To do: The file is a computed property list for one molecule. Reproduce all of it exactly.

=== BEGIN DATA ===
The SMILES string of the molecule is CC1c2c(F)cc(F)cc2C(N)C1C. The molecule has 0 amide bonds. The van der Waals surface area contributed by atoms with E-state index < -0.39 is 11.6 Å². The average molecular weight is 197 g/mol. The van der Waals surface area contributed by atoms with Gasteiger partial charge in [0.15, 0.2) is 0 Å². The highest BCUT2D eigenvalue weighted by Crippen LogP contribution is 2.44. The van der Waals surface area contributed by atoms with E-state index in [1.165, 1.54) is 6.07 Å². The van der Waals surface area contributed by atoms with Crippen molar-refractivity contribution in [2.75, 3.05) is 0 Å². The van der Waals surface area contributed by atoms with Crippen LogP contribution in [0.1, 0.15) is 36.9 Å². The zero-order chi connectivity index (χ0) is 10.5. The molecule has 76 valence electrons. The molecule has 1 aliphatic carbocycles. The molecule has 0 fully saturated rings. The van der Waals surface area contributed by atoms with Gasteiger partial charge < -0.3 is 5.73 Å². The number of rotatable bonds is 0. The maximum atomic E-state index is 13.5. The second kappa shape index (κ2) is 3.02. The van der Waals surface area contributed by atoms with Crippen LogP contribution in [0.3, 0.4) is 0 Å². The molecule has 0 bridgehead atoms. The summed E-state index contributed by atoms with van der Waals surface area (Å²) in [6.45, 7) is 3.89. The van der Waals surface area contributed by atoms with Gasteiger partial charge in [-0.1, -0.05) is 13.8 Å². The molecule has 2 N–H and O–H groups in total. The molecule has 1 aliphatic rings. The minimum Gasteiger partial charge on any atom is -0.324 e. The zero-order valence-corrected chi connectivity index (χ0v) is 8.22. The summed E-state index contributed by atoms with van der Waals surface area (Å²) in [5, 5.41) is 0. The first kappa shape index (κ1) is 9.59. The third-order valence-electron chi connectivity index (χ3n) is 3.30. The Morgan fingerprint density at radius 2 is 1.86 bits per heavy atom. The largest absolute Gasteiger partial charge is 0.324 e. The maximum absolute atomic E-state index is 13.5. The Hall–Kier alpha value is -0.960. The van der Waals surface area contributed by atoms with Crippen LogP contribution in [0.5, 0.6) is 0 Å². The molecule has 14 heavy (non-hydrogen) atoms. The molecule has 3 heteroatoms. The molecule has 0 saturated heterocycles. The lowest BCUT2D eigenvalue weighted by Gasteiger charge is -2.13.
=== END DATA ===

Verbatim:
The SMILES string of the molecule is CC1c2c(F)cc(F)cc2C(N)C1C. The molecule has 0 amide bonds. The van der Waals surface area contributed by atoms with E-state index < -0.39 is 11.6 Å². The average molecular weight is 197 g/mol. The van der Waals surface area contributed by atoms with Gasteiger partial charge in [0.15, 0.2) is 0 Å². The highest BCUT2D eigenvalue weighted by Crippen LogP contribution is 2.44. The van der Waals surface area contributed by atoms with E-state index in [1.165, 1.54) is 6.07 Å². The van der Waals surface area contributed by atoms with Crippen molar-refractivity contribution in [2.75, 3.05) is 0 Å². The van der Waals surface area contributed by atoms with Crippen LogP contribution in [0.1, 0.15) is 36.9 Å². The zero-order chi connectivity index (χ0) is 10.5. The molecule has 76 valence electrons. The molecule has 1 aliphatic carbocycles. The molecule has 0 fully saturated rings. The van der Waals surface area contributed by atoms with Gasteiger partial charge < -0.3 is 5.73 Å². The number of rotatable bonds is 0. The maximum atomic E-state index is 13.5. The second kappa shape index (κ2) is 3.02. The van der Waals surface area contributed by atoms with Crippen LogP contribution in [0.3, 0.4) is 0 Å². The molecule has 0 bridgehead atoms. The summed E-state index contributed by atoms with van der Waals surface area (Å²) in [6.45, 7) is 3.89. The van der Waals surface area contributed by atoms with Gasteiger partial charge in [-0.1, -0.05) is 13.8 Å². The molecule has 2 N–H and O–H groups in total. The molecule has 1 aliphatic rings. The minimum Gasteiger partial charge on any atom is -0.324 e. The zero-order valence-corrected chi connectivity index (χ0v) is 8.22. The summed E-state index contributed by atoms with van der Waals surface area (Å²) in [5, 5.41) is 0. The first kappa shape index (κ1) is 9.59. The third-order valence-electron chi connectivity index (χ3n) is 3.30. The Morgan fingerprint density at radius 2 is 1.86 bits per heavy atom. The largest absolute Gasteiger partial charge is 0.324 e. The maximum absolute atomic E-state index is 13.5. The Hall–Kier alpha value is -0.960. The van der Waals surface area contributed by atoms with Crippen LogP contribution in [0.5, 0.6) is 0 Å². The molecule has 14 heavy (non-hydrogen) atoms. The molecule has 3 heteroatoms. The molecule has 0 saturated heterocycles. The lowest BCUT2D eigenvalue weighted by Gasteiger charge is -2.13.